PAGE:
Connecting Conditional Probabilities to Two-Way Tables

By Consumer Dummies

You can use probabilities from a two-way table to look for and describe relationships between two categorical variables. The following table displays information about cigarette smoking and diagnosis with hypertension for a group of patients at a medical clinic.

[Credit: Illustration by Ryan Sneed]

Credit: Illustration by Ryan Sneed

The following stacked bar graph displays the smoking and hypertension data for the group of patients at the medical clinic.

[Credit: Illustration by Ryan Sneed]

Credit: Illustration by Ryan Sneed

This graph shows two bars, one for the group with a hypertension diagnosis, and one for the group with no hypertension diagnosis. The total percentages within each bar sum to 100%. Any percentage within a group represents a conditional probability for that group — that is, the percentage within that group with a certain characteristic.

Use conditional probability terms and notation to answer these problems.

Sample questions

  1. What does the area labeled 35% represent?

    Answer: the conditional probability of not smoking, given a hypertension diagnosis

    The 35% portion is in the bar labeled Hypertension Diagnosis, which sums to 100%, so this area is a conditional probability for those who have a hypertension diagnosis. You know that in the data from the table, among people with hypertension, smoking is more common than not smoking. So the smaller area of this bar must be the conditional probability of not smoking, given a hypertension diagnosis.

    You can also calculate the conditional probability of not smoking, given a hypertension diagnosis, by dividing the number of respondents who don’t smoke and have a hypertension diagnosis (26) by the total number with a hypertension diagnosis (74):

    image2.jpg

    This probability notation has hypertension in the back part of the parentheses because that’s the subgroup you’re looking at (and why you divide by 74). The nonsmoker goes in the front part of the parentheses because you want to know what proportion of that subgroup are nonsmokers.

  2. What does the area labeled 68% represent?

    Answer: the conditional probability of not smoking, given no hypertension diagnosis

    The 68% portion is in the bar labeled No Hypertension Diagnosis, which sums to 100%, so this area is a conditional probability for those who don’t have a hypertension diagnosis. You know that in the data from the table, among people with no hypertension diagnosis, not smoking is more common than smoking. So the larger area of this bar must be the conditional probability of not smoking, given no hypertension diagnosis.

    You can also calculate the conditional probability of not smoking, given no hypertension diagnosis, by dividing the number of respondents who don’t smoke and don’t have a hypertension diagnosis (50) by the total number who don’t have a hypertension diagnosis (74):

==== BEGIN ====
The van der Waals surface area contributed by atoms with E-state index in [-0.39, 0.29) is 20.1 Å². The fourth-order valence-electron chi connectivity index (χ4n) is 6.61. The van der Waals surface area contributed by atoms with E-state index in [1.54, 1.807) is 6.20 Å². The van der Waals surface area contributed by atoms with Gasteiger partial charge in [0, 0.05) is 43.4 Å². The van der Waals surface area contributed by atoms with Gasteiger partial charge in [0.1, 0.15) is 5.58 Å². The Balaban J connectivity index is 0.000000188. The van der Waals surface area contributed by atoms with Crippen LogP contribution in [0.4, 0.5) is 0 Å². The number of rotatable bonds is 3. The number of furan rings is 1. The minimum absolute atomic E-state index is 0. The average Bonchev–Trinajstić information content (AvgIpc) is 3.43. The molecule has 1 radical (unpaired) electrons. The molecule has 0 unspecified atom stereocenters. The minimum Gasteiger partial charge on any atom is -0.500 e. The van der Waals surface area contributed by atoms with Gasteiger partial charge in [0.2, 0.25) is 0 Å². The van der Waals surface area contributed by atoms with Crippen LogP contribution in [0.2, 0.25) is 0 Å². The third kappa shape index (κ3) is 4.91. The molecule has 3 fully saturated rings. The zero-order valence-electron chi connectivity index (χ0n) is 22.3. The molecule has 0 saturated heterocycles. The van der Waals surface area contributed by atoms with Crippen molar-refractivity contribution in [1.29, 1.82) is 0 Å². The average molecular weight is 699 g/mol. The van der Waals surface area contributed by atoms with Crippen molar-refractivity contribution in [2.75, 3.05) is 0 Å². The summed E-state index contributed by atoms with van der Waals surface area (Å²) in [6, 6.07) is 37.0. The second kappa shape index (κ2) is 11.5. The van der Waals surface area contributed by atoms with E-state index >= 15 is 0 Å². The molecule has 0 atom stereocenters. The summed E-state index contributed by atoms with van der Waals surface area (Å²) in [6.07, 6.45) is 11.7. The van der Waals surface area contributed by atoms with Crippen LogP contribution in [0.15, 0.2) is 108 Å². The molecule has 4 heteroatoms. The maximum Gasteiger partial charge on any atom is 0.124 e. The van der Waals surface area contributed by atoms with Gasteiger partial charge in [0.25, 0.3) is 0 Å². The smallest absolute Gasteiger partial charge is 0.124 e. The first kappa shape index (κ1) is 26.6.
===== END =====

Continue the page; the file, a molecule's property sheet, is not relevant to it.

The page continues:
image3.jpg

    This probability notation has no hypertension in the back part of the parentheses because that’s the subgroup you’re looking at (and why you divide by 74). The nonsmoker goes in the front part of the parentheses because you want to know what proportion of that subgroup are nonsmokers.

  3. Based on this data, and understanding that you are working with only a single sample of data, which of the following statements appears to be true?

    A. Patients with a hypertension diagnosis are more likely to be smokers than nonsmokers.

    B. Patients with a hypertension diagnosis are less likely to be smokers than nonsmokers.

    C. Patients without a hypertension diagnosis are more likely to be smokers than nonsmokers.

    D. Patients without a hypertension diagnosis are more likely to be nonsmokers than smokers.

    E. Choices (A) and (D)

    Answer: E. Choices (A) and (D) (Patients with a hypertension diagnosis are more likely to be smokers than nonsmokers; patients without a hypertension diagnosis are more likely to be nonsmokers than smokers.)

    Although you don’t want to generalize too broadly from a single sample of data, the patterns found in this data set indicate that patients with a hypertension diagnosis are more likely to be smokers (65%) rather than nonsmokers (35%), and patients without a hypertension diagnosis are more likely to be nonsmokers (68%) than smokers (32%).

    You can find these percentages in the two bar graphs.

If you need more practice on this and other topics from your statistics course, visit 1,001 Statistics Practice Problems For Dummies to purchase online access to 1,001 statistics practice problems! We can help you track your performance, see where you need to study, and create customized problem sets to master your stats skills.